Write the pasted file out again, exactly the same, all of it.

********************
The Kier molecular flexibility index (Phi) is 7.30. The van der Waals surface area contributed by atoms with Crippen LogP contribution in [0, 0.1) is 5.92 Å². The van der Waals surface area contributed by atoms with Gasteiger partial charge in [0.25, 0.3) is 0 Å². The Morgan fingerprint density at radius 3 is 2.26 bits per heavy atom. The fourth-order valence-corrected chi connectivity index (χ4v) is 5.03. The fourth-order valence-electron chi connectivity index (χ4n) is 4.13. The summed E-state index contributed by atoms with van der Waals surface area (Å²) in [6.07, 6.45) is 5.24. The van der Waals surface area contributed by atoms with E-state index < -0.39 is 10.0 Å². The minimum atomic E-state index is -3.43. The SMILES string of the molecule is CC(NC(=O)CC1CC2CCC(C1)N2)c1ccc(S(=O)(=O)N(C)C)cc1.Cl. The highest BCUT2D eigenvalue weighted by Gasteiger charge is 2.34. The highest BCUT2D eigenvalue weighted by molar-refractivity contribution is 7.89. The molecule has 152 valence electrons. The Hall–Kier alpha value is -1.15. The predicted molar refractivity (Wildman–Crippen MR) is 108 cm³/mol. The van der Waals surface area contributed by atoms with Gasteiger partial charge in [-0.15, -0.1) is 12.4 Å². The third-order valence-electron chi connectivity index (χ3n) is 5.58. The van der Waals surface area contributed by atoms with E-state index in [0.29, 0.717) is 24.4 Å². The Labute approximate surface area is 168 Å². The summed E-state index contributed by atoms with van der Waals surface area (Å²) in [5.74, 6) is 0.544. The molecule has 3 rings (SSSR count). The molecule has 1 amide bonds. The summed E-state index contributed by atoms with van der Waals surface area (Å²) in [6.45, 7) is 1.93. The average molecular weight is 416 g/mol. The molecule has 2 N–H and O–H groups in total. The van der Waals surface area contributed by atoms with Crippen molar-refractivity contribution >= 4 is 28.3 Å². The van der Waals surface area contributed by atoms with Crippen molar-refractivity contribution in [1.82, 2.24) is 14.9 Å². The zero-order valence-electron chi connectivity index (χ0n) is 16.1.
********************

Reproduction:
The Kier molecular flexibility index (Phi) is 7.30. The van der Waals surface area contributed by atoms with Crippen LogP contribution in [0, 0.1) is 5.92 Å². The van der Waals surface area contributed by atoms with Gasteiger partial charge in [0.25, 0.3) is 0 Å². The Morgan fingerprint density at radius 3 is 2.26 bits per heavy atom. The fourth-order valence-corrected chi connectivity index (χ4v) is 5.03. The fourth-order valence-electron chi connectivity index (χ4n) is 4.13. The summed E-state index contributed by atoms with van der Waals surface area (Å²) in [6.07, 6.45) is 5.24. The van der Waals surface area contributed by atoms with E-state index < -0.39 is 10.0 Å². The minimum atomic E-state index is -3.43. The SMILES string of the molecule is CC(NC(=O)CC1CC2CCC(C1)N2)c1ccc(S(=O)(=O)N(C)C)cc1.Cl. The highest BCUT2D eigenvalue weighted by Gasteiger charge is 2.34. The highest BCUT2D eigenvalue weighted by molar-refractivity contribution is 7.89. The molecule has 152 valence electrons. The Hall–Kier alpha value is -1.15. The predicted molar refractivity (Wildman–Crippen MR) is 108 cm³/mol. The van der Waals surface area contributed by atoms with Gasteiger partial charge in [-0.15, -0.1) is 12.4 Å². The third-order valence-electron chi connectivity index (χ3n) is 5.58. The van der Waals surface area contributed by atoms with E-state index in [0.29, 0.717) is 24.4 Å². The Labute approximate surface area is 168 Å². The summed E-state index contributed by atoms with van der Waals surface area (Å²) in [5.74, 6) is 0.544. The molecule has 3 rings (SSSR count). The molecule has 1 amide bonds. The summed E-state index contributed by atoms with van der Waals surface area (Å²) in [6.45, 7) is 1.93. The average molecular weight is 416 g/mol. The molecule has 2 N–H and O–H groups in total. The van der Waals surface area contributed by atoms with Crippen molar-refractivity contribution >= 4 is 28.3 Å². The van der Waals surface area contributed by atoms with Crippen molar-refractivity contribution in [1.82, 2.24) is 14.9 Å². The zero-order valence-electron chi connectivity index (χ0n) is 16.1.